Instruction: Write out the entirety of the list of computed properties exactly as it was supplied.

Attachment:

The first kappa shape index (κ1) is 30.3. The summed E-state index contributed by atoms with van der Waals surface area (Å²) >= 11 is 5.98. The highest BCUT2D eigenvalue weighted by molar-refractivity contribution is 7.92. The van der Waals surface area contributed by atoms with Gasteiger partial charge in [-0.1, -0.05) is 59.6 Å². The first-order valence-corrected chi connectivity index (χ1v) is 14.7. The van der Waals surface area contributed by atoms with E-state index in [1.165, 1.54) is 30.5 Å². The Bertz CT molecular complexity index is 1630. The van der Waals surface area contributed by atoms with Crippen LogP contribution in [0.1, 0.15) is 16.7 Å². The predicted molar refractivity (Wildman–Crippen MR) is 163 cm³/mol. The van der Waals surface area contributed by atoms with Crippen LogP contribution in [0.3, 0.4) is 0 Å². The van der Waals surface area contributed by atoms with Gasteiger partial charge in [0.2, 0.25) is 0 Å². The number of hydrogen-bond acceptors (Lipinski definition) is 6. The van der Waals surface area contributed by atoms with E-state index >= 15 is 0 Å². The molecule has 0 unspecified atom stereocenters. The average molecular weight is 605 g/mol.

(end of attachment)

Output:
The first kappa shape index (κ1) is 30.3. The summed E-state index contributed by atoms with van der Waals surface area (Å²) >= 11 is 5.98. The highest BCUT2D eigenvalue weighted by molar-refractivity contribution is 7.92. The van der Waals surface area contributed by atoms with Gasteiger partial charge in [-0.1, -0.05) is 59.6 Å². The first-order valence-corrected chi connectivity index (χ1v) is 14.7. The van der Waals surface area contributed by atoms with E-state index in [1.165, 1.54) is 30.5 Å². The Bertz CT molecular complexity index is 1630. The van der Waals surface area contributed by atoms with Crippen LogP contribution in [0.1, 0.15) is 16.7 Å². The predicted molar refractivity (Wildman–Crippen MR) is 163 cm³/mol. The van der Waals surface area contributed by atoms with Crippen LogP contribution in [0.3, 0.4) is 0 Å². The van der Waals surface area contributed by atoms with Gasteiger partial charge in [0.2, 0.25) is 0 Å². The number of hydrogen-bond acceptors (Lipinski definition) is 6. The van der Waals surface area contributed by atoms with E-state index >= 15 is 0 Å². The molecule has 0 unspecified atom stereocenters. The average molecular weight is 605 g/mol.